Father Michael, pastor of one of the poorer suburbs of Madrid, was aware of the problem of the poor and abandoned sick who often could not afford hospitalization. So he began an order which would provide nurses to go to the homes of the sick whether or not they could pay. Because of his special devotion to Our Lady of the Seven Sorrows, he wanted to begin with seven "servants" of Mary. The seventh applicant was little Vibiana Torres. Vibiana was born December 2, 1826, the second of five children of a dairyman. She loved to gather children of the neighborhood and have childish processions in honor of Our Lady. Later she began to visit the sick of the neighborhood and perform small penances for the souls of others. In spite of her kindness and outgoing nature, Vibiana secretly longed for the contemplative life. She applied for admittance to the Dominicans as a lay sister, but she would have to wait for a vacancy. As she realized that chances for an opening with the Dominicans were slim, she requested an interview with Father Michael. On August 15, 1851, the twenty-four year old Vibiana and six others took the three religious vows of poverty, chastity and obedience, received the habit of the new congregation, and changed their names. Vibiana became Sister Maria Soledad. Many problems beset the young Congregation. The first superior left the Congregation and tried to undo all its works. The sisters were very poor and hardly had enough to eat. In 1856, Father Michael appointed Sister Soledad superior general of the community. Through many hardships, she persevered in charity, humility, and in her wise guidance. She spent many hours praying for more sisters. Mother Soledad had the joy of living to see her congregation given full papal approval in 1876. Mother Soledad contracted pneumonia in 1887. She died quietly at the motherhouse after receiving the Last Sacraments at the age of sixty. She was originally buried in the sisters' plot at the cemetery, but on January 18, 1893, her remains were exhumed and transferred to the motherhouse. Her body was intact and it exuded a bloody liquid, and a sweet odor was noticed by all present. A few years later, only the bones remained. Mother Soledad was beatified in 1950 by Pope Pius XII, and canonized by Pope Paul VI in 1970. Her feastday is October 11.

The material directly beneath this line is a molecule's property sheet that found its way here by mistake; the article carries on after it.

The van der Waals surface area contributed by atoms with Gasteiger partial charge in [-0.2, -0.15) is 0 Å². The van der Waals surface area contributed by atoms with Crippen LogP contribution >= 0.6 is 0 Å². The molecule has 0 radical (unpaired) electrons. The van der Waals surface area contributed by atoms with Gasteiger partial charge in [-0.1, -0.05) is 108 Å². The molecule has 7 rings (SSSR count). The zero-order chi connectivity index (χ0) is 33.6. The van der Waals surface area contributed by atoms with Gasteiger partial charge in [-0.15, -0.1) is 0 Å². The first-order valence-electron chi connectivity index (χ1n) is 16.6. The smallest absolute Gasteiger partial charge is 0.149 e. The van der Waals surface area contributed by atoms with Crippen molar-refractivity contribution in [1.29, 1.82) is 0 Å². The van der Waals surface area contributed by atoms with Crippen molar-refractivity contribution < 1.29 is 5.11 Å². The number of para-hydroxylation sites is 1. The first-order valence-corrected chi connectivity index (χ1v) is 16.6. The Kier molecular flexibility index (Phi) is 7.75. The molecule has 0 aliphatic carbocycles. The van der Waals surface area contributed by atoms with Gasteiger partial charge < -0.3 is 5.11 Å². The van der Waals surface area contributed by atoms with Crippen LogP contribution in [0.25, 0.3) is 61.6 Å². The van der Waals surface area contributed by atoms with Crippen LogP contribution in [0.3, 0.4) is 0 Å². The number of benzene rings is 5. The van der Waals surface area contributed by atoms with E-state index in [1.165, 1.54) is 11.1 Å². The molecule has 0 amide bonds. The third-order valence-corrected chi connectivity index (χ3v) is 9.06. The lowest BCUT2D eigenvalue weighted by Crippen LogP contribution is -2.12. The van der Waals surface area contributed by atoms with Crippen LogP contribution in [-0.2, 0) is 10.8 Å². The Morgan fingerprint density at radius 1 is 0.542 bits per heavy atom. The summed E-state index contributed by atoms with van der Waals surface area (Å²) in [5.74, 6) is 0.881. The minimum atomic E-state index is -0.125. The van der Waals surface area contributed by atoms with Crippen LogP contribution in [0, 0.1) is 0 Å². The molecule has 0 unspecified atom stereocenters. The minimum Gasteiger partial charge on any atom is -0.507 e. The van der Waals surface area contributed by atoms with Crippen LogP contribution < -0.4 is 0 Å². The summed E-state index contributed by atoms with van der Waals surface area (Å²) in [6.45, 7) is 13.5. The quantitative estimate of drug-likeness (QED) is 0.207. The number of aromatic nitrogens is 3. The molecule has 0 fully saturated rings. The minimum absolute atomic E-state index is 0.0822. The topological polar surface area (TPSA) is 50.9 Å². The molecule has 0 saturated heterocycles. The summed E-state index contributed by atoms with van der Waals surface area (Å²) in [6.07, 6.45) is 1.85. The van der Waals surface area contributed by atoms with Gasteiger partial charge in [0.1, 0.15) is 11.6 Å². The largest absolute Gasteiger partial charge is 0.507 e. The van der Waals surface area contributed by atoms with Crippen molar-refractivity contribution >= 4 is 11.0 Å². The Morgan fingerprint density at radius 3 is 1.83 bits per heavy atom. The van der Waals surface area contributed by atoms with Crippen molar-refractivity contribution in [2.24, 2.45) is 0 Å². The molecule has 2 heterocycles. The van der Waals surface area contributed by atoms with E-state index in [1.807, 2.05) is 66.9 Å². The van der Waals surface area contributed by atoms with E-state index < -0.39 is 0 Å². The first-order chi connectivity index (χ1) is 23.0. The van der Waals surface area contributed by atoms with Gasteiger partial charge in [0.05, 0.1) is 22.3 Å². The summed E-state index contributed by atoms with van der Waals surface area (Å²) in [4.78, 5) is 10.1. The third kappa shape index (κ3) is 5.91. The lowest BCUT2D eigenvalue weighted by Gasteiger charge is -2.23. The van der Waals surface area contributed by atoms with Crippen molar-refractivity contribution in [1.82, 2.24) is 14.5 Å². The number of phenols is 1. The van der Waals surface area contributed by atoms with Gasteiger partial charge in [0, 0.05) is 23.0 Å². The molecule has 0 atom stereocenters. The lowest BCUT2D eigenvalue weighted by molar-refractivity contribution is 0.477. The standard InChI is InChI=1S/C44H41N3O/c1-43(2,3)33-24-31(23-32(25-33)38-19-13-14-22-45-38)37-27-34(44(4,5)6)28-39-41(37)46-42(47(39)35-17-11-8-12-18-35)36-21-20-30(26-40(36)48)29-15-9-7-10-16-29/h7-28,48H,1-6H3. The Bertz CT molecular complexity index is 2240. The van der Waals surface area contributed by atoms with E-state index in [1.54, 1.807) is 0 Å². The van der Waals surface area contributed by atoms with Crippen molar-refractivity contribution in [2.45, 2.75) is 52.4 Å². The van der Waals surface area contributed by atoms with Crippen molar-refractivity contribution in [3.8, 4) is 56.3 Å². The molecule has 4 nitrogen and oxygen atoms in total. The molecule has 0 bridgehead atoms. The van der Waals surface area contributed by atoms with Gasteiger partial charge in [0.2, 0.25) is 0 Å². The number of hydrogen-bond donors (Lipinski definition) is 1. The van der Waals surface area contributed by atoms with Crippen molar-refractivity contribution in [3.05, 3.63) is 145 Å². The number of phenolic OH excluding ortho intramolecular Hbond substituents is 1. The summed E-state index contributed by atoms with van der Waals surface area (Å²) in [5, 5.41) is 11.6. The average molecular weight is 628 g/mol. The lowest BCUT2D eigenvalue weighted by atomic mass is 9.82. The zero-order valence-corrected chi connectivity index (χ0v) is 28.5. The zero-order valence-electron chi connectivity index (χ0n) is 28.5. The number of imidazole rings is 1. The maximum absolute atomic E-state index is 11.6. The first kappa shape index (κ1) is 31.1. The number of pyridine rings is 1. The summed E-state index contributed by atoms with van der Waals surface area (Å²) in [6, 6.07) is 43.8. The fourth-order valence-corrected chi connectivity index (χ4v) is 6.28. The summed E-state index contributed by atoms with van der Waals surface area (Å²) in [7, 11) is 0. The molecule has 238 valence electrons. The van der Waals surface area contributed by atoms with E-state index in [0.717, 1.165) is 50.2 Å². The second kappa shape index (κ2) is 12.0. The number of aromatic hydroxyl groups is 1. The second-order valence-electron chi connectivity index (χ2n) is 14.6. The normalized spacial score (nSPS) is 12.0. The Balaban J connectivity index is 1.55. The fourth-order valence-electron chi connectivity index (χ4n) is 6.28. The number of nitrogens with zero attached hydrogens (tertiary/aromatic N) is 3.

St. Paul of the Cross was born at Ovada in the Republic of Genoa, January 3, 1694. His infancy and youth were spent in great innocence and piety. He was inspired from on high to found a congregation; ... continue readingMore Saint of the Day
Generations of Catholics have admired this young saint, called her the "Little Flower", and found in her short life more inspiration for their own lives than in volumes by theologians. Yet Therese died when she was 24, after having lived as cloistered Carmelite ... continue readingMore Female Saints
Saint Michael the Archangel isn't a saint, but rather he is an angel, and the leader of all angels and of the army of God. This is what the title "Archangel" means, that he is above all the others in rank. St. Michael has four main responsibilities or offices, as we ... continue reading
The people of Olkusz in Bohemia in 1431 had every reason to be suspicious of their new pastor. They knew what a Cracow professor would think of their small rural town. But even more insulting, their town was once again being used as a dumping ground for a priest who ... continue reading
By Billy Atwell
In the face of the current "witch-hunts" endured by some of our Bishops, let us remember a hero on October 17, the feast of St. Ignatius of Antioch. St. Ignatius of Antioch is a bishop and martyr of the Church who died in the year 107. He was torn ... continue readingMore Christian Saints & Heroes